Growers encouraged to drive down weed seed banks at harvest
Author: Sarah Jeffrey | Date: 29 Oct 2014
Controlling weed seed at harvest may be growers’ best line of defence in combatting the on-going battle against herbicide resistance.
With headers now dotted across winter crop paddocks in New South Wales and Queensland, the Grains Research and Development Corporation (GRDC) is reminding growers that driving down the weed seed bank is critical to managing herbicide resistance.
GRDC Manager Regional Grower Services – North, Sharon O’Keeffe said harvest weed seed control played an important role in stopping weed seeds from entering the soil and reduced the seed bank build prior to the following season.
While resistance to one mode of action herbicide is extremely common in the north, she said there were many cases of multiple or cross resistance now occurring particularly in problem weeds like wild oats.
“Wild oats (Groups A, B and Z) and fleabane (Group M) are the most widespread resistant species while resistance to glyphosate is present in Awnless barnyard grass, ryegrass and windmill grass within certain areas,” Ms O’Keeffe said.
“Driving down the weed seed bank is growers’ best defence against herbicide resistance and that centres on two key considerations - dealing with the weed seeds already existing in the soil and stopping additional weed seeds from entering the soil.
“Dealing with weed seeds already existing in the soil requires growers to control any new emergences and stop seed set and double knock tactics are commonly and successfully used in the north to achieve this.
“Stopping weed seeds from entering the soil requires alternative, non-herbicide tactics and one of those available to growers is harvest weed seed control.”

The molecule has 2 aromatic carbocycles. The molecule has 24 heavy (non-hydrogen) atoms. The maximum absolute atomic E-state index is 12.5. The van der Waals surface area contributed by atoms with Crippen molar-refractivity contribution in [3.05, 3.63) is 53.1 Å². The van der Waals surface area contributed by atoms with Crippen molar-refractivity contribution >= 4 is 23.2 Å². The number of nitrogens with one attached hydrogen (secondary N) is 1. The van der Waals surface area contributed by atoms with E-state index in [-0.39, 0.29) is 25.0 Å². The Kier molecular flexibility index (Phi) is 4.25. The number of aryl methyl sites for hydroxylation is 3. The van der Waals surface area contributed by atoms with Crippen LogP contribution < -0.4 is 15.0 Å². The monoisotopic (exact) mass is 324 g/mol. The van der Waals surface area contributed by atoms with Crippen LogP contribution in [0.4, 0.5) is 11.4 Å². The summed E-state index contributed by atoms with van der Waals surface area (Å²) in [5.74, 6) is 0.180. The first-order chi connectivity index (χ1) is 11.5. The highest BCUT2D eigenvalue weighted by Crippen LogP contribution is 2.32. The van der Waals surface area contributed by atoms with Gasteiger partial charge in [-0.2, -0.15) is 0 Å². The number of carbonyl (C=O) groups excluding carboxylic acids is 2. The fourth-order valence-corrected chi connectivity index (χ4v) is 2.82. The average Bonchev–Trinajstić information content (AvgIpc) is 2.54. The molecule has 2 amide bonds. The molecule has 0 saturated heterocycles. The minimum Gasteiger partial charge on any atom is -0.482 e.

Harvest weed seed control was originally developed in Western Australia in the wake of escalating issues with herbicide resistance.
It centres on collecting, destroying or burning weed seeds that are present at harvest and has been particularly effective in problem species such as wild radish and annual ryegrass.
According to Ms O’Keeffe the greatest opportunity for harvest weed seed control lies with species that set seed above a harvesting height (at least 15 cm above ground level) and retain seed through the traditional winter crop harvesting periods.
“If implemented regularly, the use of one non-herbicide weed seed control tactic every harvest will play a key role in keeping northern cropping land productive and extending the useful life of existing herbicide chemistries,” she said.
One of the simplest tactics is narrow windrow burning which a number of growers in the northern region have begun to utilise as part of an integrated strategy.
Narrow windrow burning is best suited to non-cereal crops such as lupins, canola and field peas and cereal crops yielding less than 3 tonnes per hectare.
Further information on harvest weed seed management, herbicide resistance and integrated weed management strategies is available from the GRDC’s Integrated Weed Management Hub www.grdc.com.au/IWMhub
Links to GRDC Update papers and reports on weed management are available from the Grain Orana Alliance website www.grainorana.com.au
Caption: GRDC Manager Regional Grower Services – North, Sharon O’Keeffe says it is imperative that growers are not complacent about the threat of herbicide resistance.
GRDC Manager Regional Grower Services, North
0409 279 328
Sarah Jeffrey, Cox Inall Communications
0418 152 859
GRDC Project Code UQ00062, UA00124